THE BURNING DEAD (2015)
Directed by Rene Perez
When a volcano near Donner Pass begins to smoke, the whole neighbouring town is ordered to evacuate. Sheriff Denton makes it his personal duty to ensure everyone has cleared the area but when the volcano begins to spit out the living dead as well as red hot lava, he’ll have to do his upmost to rescue and protect the remaining residents in town.
THE BURNING DEAD is an indie horror cum natural disaster movie that is all about action, fun and survival. As if living next to an active volcano wasn’t enough, the townsfolk unknowingly become the targets of the flesh-hungry zombies that the volcano likes to spew out. This means trouble for the residents of the area, particularly the Roberts family who have to stay behind to convince grandfather Ben (Robert F. Lyons) to evacuate his home and move to the safe zone 10 miles out. The only problem is the sheriff’s department have vastly underestimated the power of the volcano which could wipe everyone out, even those 10 miles away. Volcanic researcher Dr. Stevens (Kyle T. Heffner) and his assistant Eve (Julia Lehman) are going to have to alert the sheriff’s department if they are to save everyone’s lives, but that’s easier said than done when there’s zombies and burning lava hot on your tail.
The main focus of THE BURNING DEAD is the Roberts and Sheriff Denton. Denton (Thomas Downey) clearly cares about the family, especially the mother Mindy (Moniqua Plante), though he’s concerned Mindy’s father Ben won’t evacuate the town and asks Mindy if she can convince him otherwise he won’t survive the imminent eruption. Mindy agrees to have words though the relationship between her father and herself is strained to say the very least. To make matters worse, Mindy’s daughter Nicole (Nicole Cummins) arrives at the house with her boyfriend Ryan (Kevin Norman) in tow. Instead of staying on the school campus miles away from her family home, she’s returned home to see her mother but it couldn’t be at a worse time. Mindy not only has to convince her dad to get himself to safety but also ensure the survival of her daughter and her boyfriend. With the volcano ready to erupt at any moment, will they get out in time?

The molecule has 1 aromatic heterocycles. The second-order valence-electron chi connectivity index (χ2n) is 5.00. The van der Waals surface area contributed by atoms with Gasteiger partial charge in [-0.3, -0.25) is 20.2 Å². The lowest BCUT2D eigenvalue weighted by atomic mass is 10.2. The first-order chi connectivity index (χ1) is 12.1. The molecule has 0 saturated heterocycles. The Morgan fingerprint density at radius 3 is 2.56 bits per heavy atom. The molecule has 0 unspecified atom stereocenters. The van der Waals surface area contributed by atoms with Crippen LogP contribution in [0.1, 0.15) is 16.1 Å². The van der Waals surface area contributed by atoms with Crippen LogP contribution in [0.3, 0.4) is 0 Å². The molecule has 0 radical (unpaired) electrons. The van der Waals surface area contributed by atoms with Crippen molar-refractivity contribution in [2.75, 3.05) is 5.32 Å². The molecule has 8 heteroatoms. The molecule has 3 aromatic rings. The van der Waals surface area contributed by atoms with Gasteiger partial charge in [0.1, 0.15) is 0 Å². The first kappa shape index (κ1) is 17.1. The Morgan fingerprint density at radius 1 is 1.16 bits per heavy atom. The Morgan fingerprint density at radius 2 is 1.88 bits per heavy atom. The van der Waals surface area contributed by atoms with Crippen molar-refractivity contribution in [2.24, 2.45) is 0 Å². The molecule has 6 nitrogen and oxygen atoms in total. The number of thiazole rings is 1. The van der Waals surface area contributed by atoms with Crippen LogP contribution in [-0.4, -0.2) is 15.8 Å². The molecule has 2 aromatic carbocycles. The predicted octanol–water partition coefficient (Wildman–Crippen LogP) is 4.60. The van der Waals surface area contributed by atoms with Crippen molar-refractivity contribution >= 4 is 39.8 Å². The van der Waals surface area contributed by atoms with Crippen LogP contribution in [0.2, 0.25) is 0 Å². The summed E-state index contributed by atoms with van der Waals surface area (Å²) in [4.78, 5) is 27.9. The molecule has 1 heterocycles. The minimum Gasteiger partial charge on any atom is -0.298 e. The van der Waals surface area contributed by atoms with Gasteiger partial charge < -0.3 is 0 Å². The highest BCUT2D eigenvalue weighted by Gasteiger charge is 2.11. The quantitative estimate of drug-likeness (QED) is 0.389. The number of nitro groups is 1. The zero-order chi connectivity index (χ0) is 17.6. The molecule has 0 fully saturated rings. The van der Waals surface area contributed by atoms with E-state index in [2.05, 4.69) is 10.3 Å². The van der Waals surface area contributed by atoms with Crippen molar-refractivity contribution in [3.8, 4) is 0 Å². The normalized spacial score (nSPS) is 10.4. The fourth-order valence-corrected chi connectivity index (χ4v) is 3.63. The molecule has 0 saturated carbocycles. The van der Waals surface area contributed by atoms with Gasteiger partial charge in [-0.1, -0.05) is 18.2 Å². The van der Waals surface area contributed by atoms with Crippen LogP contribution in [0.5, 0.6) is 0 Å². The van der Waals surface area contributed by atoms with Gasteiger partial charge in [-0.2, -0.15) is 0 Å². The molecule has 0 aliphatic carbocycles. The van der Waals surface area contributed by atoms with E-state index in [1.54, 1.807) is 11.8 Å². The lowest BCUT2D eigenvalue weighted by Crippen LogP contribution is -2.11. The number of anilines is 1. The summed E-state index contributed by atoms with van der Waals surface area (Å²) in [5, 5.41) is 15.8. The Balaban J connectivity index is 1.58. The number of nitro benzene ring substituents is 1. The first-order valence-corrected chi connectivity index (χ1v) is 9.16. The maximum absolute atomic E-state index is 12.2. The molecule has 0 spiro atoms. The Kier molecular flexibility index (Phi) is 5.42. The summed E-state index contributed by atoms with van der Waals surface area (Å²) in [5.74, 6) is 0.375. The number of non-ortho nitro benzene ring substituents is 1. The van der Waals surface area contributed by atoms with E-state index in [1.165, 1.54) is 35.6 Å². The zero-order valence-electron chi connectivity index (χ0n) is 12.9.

Whilst this is a film with a very basic story that is lacking in many areas, it does succeed in one thing: humour. If you like daft, insane visuals with cheap CGI and old school make-up FX and prosthetics, then The Burning Dead might just offer something to give you a giggle. It’s no Ghost Shark, but it certainly conjures up a couple of scenes that appeal to my absurd sense of humour. I’m talking obviously fake CGI lava that just gobbles everything up in sight, intestines being pulled apart and chewed upon from screaming live victims, colourful puss dripping from zombie wounds and fireballs wiping people out. I’m actually laughing to myself as I’m writing this, so yes, whilst the script, characters and screenplay need a lot of work, THE BURNING DEAD is not without its charm. And yes, the film does contain a boob scene or two, just in case you were wondering.
One of the other draws of the film is Danny Trejo. His role is rather minor as a Cherokee Indian who’s telling stories around the campfire about the volcano and the evil hidden within it. Though his character doesn’t have any impact on the plot at all but he does a good job of setting the scene. Whilst I’d have loved to have seen him in a more prominent, meaningful role, it’s still a nice little side character to pop up now and then, though his screentime is only around 8 minutes, if that.
As a horror or disaster movie, THE BURNING DEAD needs a lot of work, but it’s quite entertaining and worth a watch if you have a soft spot for B-movies with heart and cheesy visuals.